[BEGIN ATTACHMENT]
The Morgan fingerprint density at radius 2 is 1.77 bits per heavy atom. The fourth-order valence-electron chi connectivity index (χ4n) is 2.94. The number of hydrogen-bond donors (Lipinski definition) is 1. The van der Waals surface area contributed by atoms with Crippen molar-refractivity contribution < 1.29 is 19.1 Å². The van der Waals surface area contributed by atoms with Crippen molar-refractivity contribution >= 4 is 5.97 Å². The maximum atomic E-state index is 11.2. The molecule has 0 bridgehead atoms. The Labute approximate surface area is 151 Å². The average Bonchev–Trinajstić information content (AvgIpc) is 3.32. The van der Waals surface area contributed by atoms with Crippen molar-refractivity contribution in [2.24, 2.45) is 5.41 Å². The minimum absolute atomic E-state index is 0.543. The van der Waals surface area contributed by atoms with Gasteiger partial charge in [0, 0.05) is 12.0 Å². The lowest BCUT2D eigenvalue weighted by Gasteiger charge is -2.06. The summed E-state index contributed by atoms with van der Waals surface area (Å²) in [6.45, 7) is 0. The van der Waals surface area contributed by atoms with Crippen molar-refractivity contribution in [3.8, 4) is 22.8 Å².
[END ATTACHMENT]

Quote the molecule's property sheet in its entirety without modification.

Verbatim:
The Morgan fingerprint density at radius 2 is 1.77 bits per heavy atom. The fourth-order valence-electron chi connectivity index (χ4n) is 2.94. The number of hydrogen-bond donors (Lipinski definition) is 1. The van der Waals surface area contributed by atoms with Crippen molar-refractivity contribution < 1.29 is 19.1 Å². The van der Waals surface area contributed by atoms with Crippen molar-refractivity contribution >= 4 is 5.97 Å². The maximum atomic E-state index is 11.2. The molecule has 0 bridgehead atoms. The Labute approximate surface area is 151 Å². The average Bonchev–Trinajstić information content (AvgIpc) is 3.32. The van der Waals surface area contributed by atoms with Crippen molar-refractivity contribution in [2.24, 2.45) is 5.41 Å². The minimum absolute atomic E-state index is 0.543. The van der Waals surface area contributed by atoms with Gasteiger partial charge in [0, 0.05) is 12.0 Å². The lowest BCUT2D eigenvalue weighted by Gasteiger charge is -2.06. The summed E-state index contributed by atoms with van der Waals surface area (Å²) in [6.45, 7) is 0. The van der Waals surface area contributed by atoms with Crippen molar-refractivity contribution in [3.8, 4) is 22.8 Å².